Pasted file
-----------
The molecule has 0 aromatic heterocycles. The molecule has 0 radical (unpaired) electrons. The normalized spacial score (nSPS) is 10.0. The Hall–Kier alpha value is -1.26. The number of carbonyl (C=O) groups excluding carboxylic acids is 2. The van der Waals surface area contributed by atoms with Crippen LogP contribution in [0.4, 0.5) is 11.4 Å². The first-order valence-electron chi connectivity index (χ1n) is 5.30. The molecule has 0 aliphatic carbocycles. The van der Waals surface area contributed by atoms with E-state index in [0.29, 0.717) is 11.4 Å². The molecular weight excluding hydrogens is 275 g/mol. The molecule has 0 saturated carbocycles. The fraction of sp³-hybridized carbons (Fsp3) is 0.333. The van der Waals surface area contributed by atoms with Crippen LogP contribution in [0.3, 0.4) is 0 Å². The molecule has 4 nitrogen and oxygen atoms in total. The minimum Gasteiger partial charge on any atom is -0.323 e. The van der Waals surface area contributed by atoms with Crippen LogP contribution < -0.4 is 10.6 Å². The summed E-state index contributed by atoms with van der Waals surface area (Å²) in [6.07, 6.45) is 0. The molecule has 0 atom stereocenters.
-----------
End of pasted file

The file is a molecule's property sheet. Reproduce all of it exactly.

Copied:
The molecule has 0 aromatic heterocycles. The molecule has 0 radical (unpaired) electrons. The normalized spacial score (nSPS) is 10.0. The Hall–Kier alpha value is -1.26. The number of carbonyl (C=O) groups excluding carboxylic acids is 2. The van der Waals surface area contributed by atoms with Crippen LogP contribution in [0.4, 0.5) is 11.4 Å². The first-order valence-electron chi connectivity index (χ1n) is 5.30. The molecule has 0 aliphatic carbocycles. The van der Waals surface area contributed by atoms with E-state index in [0.29, 0.717) is 11.4 Å². The molecular weight excluding hydrogens is 275 g/mol. The molecule has 0 saturated carbocycles. The fraction of sp³-hybridized carbons (Fsp3) is 0.333. The van der Waals surface area contributed by atoms with Crippen LogP contribution in [0.3, 0.4) is 0 Å². The molecule has 4 nitrogen and oxygen atoms in total. The minimum Gasteiger partial charge on any atom is -0.323 e. The van der Waals surface area contributed by atoms with Crippen LogP contribution < -0.4 is 10.6 Å². The summed E-state index contributed by atoms with van der Waals surface area (Å²) in [6.07, 6.45) is 0. The molecule has 0 atom stereocenters.